Anodizing is very resilient to weathering and corrosion, so it is commonly used for building facades and other areas where the surface will come into regular contact with the elements. While being resilient, it must be cleaned frequently. If left without cleaning, panel edge staining will naturally occur. Anodization is the process of converting an anode into cathode by bringing a more active anode in contact with it.

Biofilm coatings

A new form of protection has been developed by applying certain species of bacterial films to the surface of metals in highly corrosive environments. This process increases the corrosion resistance substantially. Alternatively, antimicrobial-producing biofilms can be used to inhibit mild steel corrosion from sulfate-reducing bacteria. [3]

Controlled permeability formwork

Controlled permeability formwork (CPF) is a method of preventing the corrosion of reinforcement by naturally enhancing the durability of the cover during concrete placement. CPF has been used in environments to combat the effects of carbonation, chlorides, frost and abrasion.

Cathodic protection

Cathodic protection (CP) is a technique to control the corrosion of a metal surface by making that surface the cathode of an electrochemical cell. Cathodic protection systems are most commonly used to protect steel pipelines and tanks; steel pier piles, ships, and offshore oil platforms.

Sacrificial anode protection

Sacrificial anode attached to the hull of a ship Sacrificial anode.jpg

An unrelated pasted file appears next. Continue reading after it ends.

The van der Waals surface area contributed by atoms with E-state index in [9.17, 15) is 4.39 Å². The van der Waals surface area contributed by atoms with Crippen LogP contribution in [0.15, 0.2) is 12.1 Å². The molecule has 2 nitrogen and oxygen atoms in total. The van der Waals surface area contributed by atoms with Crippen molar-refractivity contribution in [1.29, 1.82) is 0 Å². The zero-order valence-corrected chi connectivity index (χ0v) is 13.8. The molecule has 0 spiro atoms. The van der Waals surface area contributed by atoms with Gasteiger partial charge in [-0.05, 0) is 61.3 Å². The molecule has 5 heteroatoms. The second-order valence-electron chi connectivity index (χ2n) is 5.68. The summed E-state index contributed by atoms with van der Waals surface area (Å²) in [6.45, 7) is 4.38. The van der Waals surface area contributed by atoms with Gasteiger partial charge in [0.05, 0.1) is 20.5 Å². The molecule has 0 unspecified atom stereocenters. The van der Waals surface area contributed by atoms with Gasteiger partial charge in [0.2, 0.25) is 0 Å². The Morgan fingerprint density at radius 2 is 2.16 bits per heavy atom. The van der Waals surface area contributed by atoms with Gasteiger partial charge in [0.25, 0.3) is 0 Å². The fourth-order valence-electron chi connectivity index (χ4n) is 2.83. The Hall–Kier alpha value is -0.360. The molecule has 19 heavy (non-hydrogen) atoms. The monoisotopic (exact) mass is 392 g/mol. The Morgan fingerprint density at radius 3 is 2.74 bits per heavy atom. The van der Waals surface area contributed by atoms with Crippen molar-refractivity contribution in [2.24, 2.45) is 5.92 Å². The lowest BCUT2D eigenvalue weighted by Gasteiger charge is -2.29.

Sacrificial anode attached to the hull of a ship

For effective CP, the potential of the steel surface is polarized (pushed) more negative until the metal surface has a uniform potential. With a uniform potential, the driving force for the corrosion reaction is halted. For galvanic CP systems, the anode material corrodes under the influence of the steel, and eventually it must be replaced. The polarization is caused by the current flow from the anode to the cathode, driven by the difference in electrode potential between the anode and the cathode. The most common sacrificial anode materials are aluminum, zinc, magnesium and related alloys. Aluminum has the highest capacity, and magnesium has the highest driving voltage and is thus used where resistance is higher. Zinc is general purpose and the basis for galvanizing.

Impressed current cathodic protection

For larger structures, galvanic anodes cannot economically deliver enough current to provide complete protection. Impressed current cathodic protection (ICCP) systems use anodes connected to a DC power source (such as a cathodic protection rectifier). Anodes for ICCP systems are tubular and solid rod shapes of various specialized materials. These include high silicon cast iron, graphite, mixed metal oxide or platinum coated titanium or niobium coated rod and wires.

Anodic protection

Anodic protection impresses anodic current on the structure to be protected (opposite to the cathodic protection). It is appropriate for metals that exhibit passivity (e.g. stainless steel) and suitably small passive current over a wide range of potentials. It is used in aggressive environments, such as solutions of sulfuric acid.

Rate of corrosion

These neodymium magnets corroded extremely rapidly after only 5 months of outside exposure NdFeB corrosion.jpg
These neodymium magnets corroded extremely rapidly after only 5 months of outside exposure

The formation of an oxide layer is described by the Deal Grove model, which is used to predict and control oxide layer formation in diverse situations. A simple test for measuring corrosion is the weight loss method. [4] The method involves exposing a clean weighed piece of the metal or alloy to the corrosive environment for a specified time followed by cleaning to remove corrosion products and weighing the piece to determine the loss of weight. The rate of corrosion (R) is calculated as